Mrs. KELLY. How are the submarines?
Mr. NASH. They are all effective.
The navy picture is pretty good. The ground picture is pretty good. The air picture is the difference between about 3,300 and 4,000 planes, by way of quick summary.
Is there any question on that, Mr. Chairman?
Mr. CARNAHAN. I would like to see the ground chart again just briefly, please.
[Chart No. 1 entitled "Buildup of NATO Army Divisions-Less Greece and Turkey"-was referred to.]
Mr. NASH. Is there any question on this?
Mr. CARNAHAN. No; I just wanted to see those Lisbon goals, again.
FUNDING OF PROJECTED NATO INFRASTRUCTURE NEEDS
Mr. NASH. If there are no questions as far as I have gone, Mr. Chairman, the last point that needs to be stated to give the complete picture of what was accomplished in 1952 has to do with the problem of what is called by this fancy word "infrastructure." I do not want to bore the committee by going into a long dissertation on infrastructure but I do want to emphasize that for too long a time people did not pay enough attention to the importance of having the facilities, bases, barracks, communications, signals, jet fuel lines, all those things that you need in the way of physical facilities.
Mr. SMITH. Who do you mean by "people"?
Mr. NASH. Everybody. But I am speaking principally of the NATO members. I am speaking now of a point that has had a good deal of publicity about it, particularly at the December meeting, about the difficulty that the ministers had in negotiating a cost-sharing program-what it costs to build these facilities. It was a problem at the Ottawa meeting in September 1951; at the Lisbon meeting in February 1952; at the Paris meeting in December 1952. We hope it will be less of a problem at the April meeting that is coming up next month and we hope at that April meeting to have pretty much gotten it completely on the track.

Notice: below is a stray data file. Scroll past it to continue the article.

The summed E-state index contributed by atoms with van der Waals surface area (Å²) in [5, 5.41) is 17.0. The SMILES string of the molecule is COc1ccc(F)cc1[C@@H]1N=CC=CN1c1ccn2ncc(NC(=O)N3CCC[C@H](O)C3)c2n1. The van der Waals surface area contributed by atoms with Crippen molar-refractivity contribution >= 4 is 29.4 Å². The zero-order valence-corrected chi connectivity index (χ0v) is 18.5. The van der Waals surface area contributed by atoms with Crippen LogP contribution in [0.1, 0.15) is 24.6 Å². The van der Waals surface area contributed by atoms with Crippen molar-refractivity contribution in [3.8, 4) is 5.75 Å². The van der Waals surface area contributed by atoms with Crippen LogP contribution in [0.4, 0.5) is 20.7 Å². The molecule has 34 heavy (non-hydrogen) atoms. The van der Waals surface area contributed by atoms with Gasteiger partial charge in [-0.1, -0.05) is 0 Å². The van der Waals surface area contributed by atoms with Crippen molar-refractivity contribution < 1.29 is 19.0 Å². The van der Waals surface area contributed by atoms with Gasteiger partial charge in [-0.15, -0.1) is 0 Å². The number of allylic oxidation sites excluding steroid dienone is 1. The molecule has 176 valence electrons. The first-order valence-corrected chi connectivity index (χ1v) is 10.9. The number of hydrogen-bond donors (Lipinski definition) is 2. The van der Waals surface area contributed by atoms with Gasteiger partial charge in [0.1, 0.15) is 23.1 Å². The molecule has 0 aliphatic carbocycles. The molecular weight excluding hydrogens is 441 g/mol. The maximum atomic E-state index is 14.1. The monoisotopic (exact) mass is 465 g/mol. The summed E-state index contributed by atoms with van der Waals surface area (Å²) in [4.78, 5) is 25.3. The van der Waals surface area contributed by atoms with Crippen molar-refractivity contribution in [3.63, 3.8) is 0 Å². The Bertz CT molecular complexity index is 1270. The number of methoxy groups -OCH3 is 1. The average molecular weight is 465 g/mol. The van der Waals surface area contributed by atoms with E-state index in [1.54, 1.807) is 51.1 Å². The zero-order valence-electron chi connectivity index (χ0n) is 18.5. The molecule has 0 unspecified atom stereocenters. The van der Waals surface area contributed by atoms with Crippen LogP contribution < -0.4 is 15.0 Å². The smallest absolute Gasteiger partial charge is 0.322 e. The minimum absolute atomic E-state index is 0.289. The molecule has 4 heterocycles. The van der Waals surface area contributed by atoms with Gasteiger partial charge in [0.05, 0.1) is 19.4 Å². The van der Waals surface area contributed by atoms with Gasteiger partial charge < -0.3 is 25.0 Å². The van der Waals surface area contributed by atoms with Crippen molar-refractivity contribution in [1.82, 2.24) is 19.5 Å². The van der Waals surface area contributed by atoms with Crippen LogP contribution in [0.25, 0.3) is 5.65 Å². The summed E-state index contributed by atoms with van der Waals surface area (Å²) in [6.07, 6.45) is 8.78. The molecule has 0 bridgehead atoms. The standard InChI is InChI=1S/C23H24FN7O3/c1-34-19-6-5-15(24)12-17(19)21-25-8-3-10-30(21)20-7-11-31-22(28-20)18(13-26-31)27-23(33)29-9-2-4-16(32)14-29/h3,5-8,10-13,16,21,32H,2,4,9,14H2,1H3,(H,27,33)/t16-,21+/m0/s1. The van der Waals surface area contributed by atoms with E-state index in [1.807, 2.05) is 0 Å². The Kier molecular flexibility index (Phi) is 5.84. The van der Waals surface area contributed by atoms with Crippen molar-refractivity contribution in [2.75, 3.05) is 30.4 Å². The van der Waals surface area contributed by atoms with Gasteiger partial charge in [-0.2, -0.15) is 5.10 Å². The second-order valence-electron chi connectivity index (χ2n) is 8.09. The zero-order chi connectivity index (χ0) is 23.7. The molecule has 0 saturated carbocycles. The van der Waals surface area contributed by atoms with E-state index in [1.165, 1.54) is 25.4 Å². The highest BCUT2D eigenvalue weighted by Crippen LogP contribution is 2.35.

Here is why it has been a problem? The cost-sharing of infrastructure has come up for the ministers' determination at a time subsequent to the fixing and voting by NATO parliaments of defense budgets, and in their planning they did not put into their budgetary requests of their various parliaments what they would need in the way of funds to finance this construction work. It has always been a case of trying to squeeze out of a budget that is already pretty tight, enough funds to take care of that very prime requisite of the construction work necessary to provide the facilities.